By Andrew Heavens
3 June, 2008 (Reuters)
The United States suspended talks with Sudan on normalizing relations on Tuesday, saying leaders from the north and south were not serious about ending clashes that have stoked fears of a return to civil war.
The announcement by the U.S. envoy to Sudan raised pressure on both sides as the U.N. Security Council began talks with the rivals to try to shore up their 2005 peace agreement after the clashes in the oil-producing central region of Abyei last month.
"As of right now our talks are suspended," Richard Williamson told reporters. "At this point the leadership of either side is not interested in meaningful peace. I won't be part of a sham peace that won't change the situation."
Visibly angry, Williamson said he was "sad and disappointed" and until north and south Sudan wanted peace "there's nothing the Uited States or others can do."
Nafie Ali Nafie, an adviser to Sudan's president, described the U.S. move as "sudden" and "very unfortunate." He told reporters talks on improving relations with the United States had been going well until they reached the subject of Abyei.
Sudan's U.N. ambassador Abdalmahmoud Abdalhaleem went further, saying Williamson had been unhelpful from the start.
"He did not negotiate in good faith," he told Reuters in Khartoum where he was greeting the Security Council diplomats.
"He came to spoil," Abdalhaleem said. "The success of the talks has never figured in his mind. He came just to pollute the atmosphere and go. Linking Abyei to the Sudan-U.S. so-called dialogue, Abyei has never been a part of this."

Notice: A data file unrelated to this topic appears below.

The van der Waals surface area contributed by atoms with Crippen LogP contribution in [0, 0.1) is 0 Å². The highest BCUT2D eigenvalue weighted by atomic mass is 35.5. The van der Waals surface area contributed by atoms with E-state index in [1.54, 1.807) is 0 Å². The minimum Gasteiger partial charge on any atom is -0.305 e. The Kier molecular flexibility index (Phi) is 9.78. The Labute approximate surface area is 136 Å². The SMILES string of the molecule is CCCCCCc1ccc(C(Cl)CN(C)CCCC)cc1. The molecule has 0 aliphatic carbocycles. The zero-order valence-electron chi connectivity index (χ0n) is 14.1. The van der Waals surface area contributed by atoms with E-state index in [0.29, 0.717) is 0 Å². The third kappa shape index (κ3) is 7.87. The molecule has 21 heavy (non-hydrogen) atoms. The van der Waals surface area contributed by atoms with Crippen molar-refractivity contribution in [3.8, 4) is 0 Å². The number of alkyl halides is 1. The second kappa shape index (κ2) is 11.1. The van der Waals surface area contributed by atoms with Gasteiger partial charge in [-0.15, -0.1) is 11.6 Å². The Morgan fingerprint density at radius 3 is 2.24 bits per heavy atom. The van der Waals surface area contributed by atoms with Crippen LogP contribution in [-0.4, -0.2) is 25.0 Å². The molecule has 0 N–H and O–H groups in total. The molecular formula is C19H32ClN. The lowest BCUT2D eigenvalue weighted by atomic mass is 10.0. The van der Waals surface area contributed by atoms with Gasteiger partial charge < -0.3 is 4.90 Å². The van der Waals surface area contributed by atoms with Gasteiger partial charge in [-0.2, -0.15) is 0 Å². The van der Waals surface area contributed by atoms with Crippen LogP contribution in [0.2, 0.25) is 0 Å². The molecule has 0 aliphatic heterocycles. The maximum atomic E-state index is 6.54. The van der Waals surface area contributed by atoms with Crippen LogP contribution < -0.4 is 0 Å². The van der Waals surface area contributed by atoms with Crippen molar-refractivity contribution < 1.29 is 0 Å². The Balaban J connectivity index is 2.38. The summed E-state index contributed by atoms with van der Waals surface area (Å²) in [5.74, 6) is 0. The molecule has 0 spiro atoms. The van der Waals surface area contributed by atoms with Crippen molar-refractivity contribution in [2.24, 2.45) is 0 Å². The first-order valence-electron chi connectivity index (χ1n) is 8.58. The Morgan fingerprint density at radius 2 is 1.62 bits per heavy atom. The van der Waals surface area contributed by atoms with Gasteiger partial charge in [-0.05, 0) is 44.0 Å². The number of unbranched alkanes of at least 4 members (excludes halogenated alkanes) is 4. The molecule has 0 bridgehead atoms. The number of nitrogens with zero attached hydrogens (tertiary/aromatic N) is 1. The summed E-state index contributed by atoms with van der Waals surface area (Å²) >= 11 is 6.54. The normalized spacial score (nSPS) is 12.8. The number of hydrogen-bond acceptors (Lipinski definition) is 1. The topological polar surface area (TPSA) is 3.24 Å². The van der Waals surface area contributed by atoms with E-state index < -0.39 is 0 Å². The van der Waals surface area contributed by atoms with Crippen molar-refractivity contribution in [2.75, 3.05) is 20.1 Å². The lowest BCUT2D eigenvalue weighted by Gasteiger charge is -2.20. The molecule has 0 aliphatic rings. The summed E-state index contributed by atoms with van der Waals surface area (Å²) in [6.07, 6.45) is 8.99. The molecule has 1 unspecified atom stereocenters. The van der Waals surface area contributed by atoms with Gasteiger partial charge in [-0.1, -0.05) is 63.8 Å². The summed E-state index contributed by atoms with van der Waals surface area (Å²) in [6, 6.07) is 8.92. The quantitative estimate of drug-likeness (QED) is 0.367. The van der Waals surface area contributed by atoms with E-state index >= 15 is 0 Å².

Sudan, under U.S. sanctions for more than a decade, has been in talks with the United States on normalizing relations. Before any deal, Washington wants to ensure lasting peace in the south and an end to conflict in the western Darfur region.
CLASHES IN ABYEI
The clashes in Abyei last month increased fears of a return to all-out war between north and south, which signed a peace agreement in 2005 to end two decades of civil war.
At stake in Abyei is control of lucrative oilfields and a pipeline supplying about half Sudan's daily 500,000 barrel output. Three years after the accord, the sides have failed to agree on the borders or administration for the area.
South Sudan's leader Salva Kiir accused President Omar Hassan al-Bashir's government on Tuesday of reinforcing troops in Abyei. Kiir said he had called Bashir to order a pullback.
Kiir, who is president of south Sudan as well as first vice-president of the country as a whole, said there was no danger of a return to war "as long as there was a will for peace."
Deng Arop, a senior official of the parliament in the south, told Reuters a brigade of northern troops -- at least 1,500 soldiers -- had arrived in el-Muglad, a town about 120 km (75 miles) north of Abyei, over the weekend.
No one was immediately available for comment from Sudan's armed forces. But Abdalhaleem denied there was any troop build-up.
"I don't think there any troops," he said. "Indeed, this issue of troops is part of the campaign and the propaganda always used to give a bad image to the government."
The envoys of the 15-nation U.N. Security Council are on a three-day visit to Sudan, where they will also look at the conflict in Darfur that has been raging since 2003.
The envoys discussed Abyei with Kiir ahead of meetings scheduled with northern leaders on Wednesday and Thursday.
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